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Claire Colvin
Claire is learning to call herself a feminist. She has been writing and editing professionally for more than a decade. In 2013, her National Novel Writing Month entry was a science fiction story about a broken world where everyone was required to be as similar as possible. Claire wishes she could fold the world like a map so the people she loves weren’t so far away. She lives on a small mountain near Vancouver and writes at clairecolvin.ca.
Claire Colvin
Claire Colvin
  • I’ll bring my Kleenexes too.

    This is beautiful, Claire. Thank you for your honesty … I actually really appreciate how you made the connection between Flo’s funeral and Good Friday. Flo’s *was* so beautiful … And i will no longer only think about the gruesomeness of Good Friday, but also think about the celebration of LIFE that we know it is.

    • It’s always hard to hold that balance of mourning and celebration at the same time, but it’s there in Jesus’ story, every time.

  • Claire, you’ve made it so clear that when we show up for the Palm Sunday celebration and then come back a week later and Jesus is already out of the tomb, we miss the whole narrative arc! I don’t attend a church that meets on Maundy Thursday or Good Friday, but it is my intention to be present in my heart to the truth that He did not spare His own Son.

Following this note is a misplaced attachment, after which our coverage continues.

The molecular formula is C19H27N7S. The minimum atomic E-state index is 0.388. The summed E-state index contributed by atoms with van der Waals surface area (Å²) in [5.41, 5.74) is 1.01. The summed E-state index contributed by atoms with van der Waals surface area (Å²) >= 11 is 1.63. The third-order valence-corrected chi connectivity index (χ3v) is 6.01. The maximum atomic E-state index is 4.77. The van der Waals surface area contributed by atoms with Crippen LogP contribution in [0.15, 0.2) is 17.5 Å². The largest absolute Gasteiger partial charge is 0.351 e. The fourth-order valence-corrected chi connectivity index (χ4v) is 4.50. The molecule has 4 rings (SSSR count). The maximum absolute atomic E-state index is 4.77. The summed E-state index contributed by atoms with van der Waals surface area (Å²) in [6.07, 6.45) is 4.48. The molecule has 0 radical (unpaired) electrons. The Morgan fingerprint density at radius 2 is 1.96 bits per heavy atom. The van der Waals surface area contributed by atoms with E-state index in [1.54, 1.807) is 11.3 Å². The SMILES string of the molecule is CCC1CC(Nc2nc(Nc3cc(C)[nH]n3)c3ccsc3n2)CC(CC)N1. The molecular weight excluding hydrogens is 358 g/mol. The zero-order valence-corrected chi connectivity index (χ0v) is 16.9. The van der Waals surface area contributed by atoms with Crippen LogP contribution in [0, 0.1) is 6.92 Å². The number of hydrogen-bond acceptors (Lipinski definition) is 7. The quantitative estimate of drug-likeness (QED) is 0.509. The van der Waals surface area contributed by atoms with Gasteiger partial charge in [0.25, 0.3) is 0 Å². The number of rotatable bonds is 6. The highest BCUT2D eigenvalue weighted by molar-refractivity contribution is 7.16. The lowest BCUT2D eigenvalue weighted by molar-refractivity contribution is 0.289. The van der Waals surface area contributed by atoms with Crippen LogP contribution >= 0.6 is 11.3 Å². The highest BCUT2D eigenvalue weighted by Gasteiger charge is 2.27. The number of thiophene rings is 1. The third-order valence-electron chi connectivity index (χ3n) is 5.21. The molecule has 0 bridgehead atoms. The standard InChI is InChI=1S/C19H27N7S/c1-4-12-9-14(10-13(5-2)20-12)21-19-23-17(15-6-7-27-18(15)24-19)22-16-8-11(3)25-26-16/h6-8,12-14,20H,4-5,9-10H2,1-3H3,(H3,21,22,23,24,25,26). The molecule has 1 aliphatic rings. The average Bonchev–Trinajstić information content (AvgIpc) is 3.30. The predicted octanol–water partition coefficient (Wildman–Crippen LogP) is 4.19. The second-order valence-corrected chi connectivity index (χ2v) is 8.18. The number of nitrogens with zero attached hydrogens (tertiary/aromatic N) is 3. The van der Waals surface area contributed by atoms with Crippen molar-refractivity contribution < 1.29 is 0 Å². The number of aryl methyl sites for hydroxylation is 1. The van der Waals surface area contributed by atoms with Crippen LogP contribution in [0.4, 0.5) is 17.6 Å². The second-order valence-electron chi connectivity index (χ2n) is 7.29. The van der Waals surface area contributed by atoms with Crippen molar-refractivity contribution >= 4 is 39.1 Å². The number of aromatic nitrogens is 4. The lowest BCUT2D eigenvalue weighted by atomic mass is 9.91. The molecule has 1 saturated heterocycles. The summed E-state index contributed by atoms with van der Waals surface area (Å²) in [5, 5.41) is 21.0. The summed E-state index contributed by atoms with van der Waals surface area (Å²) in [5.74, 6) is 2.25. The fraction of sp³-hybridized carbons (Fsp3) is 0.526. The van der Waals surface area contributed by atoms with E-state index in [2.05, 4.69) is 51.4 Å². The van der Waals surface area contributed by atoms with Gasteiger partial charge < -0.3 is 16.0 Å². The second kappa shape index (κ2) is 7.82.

• That’s such an important truth to sit in. It’s not a comfortable place, but it’s a necessary one.

  • HeleneBurns

    As always, you write with such heart conviction and it speaks to my heart too. Thank you Claire xo

  • Roos Woller

    This is so good. Thanks for sharing I am consciously going to be awake to the pain, grief and discomforts I prefer to rush through or pass over initially

    • I definitely prefer to rush through it too, but I’ll be there with you in the pain. This is what waterproof mascara is for, right?

  • I love the honesty here, too Claire, but you already knew that. 🙂 So often the right thing to do is not the thing we immediately want–and it takes bravery to get down the heart-root level and figure out where Jesus is. Thank you for guiding us there today.

    • “So often the right thing to do is not the thing we immediately want.” This is SO true. So true. Thank you for your help with this one!

  • Saskia Wishart

    We chose for the somber service this evening. We had the option of a celebratory Good Friday service or a very silent and serious one. The truth is, the silence felt right – jumping to celebration without mourning didn’t. “A funeral marks the moment we publicly acknowledge the world will never be the same again.” Beautifully said.

  • I love this: “Together we stepped into the holy work of showing up when you know there’s nothing in the world you can do to fix what’s broken. Funerals are important.” Thank you for your words and perspective.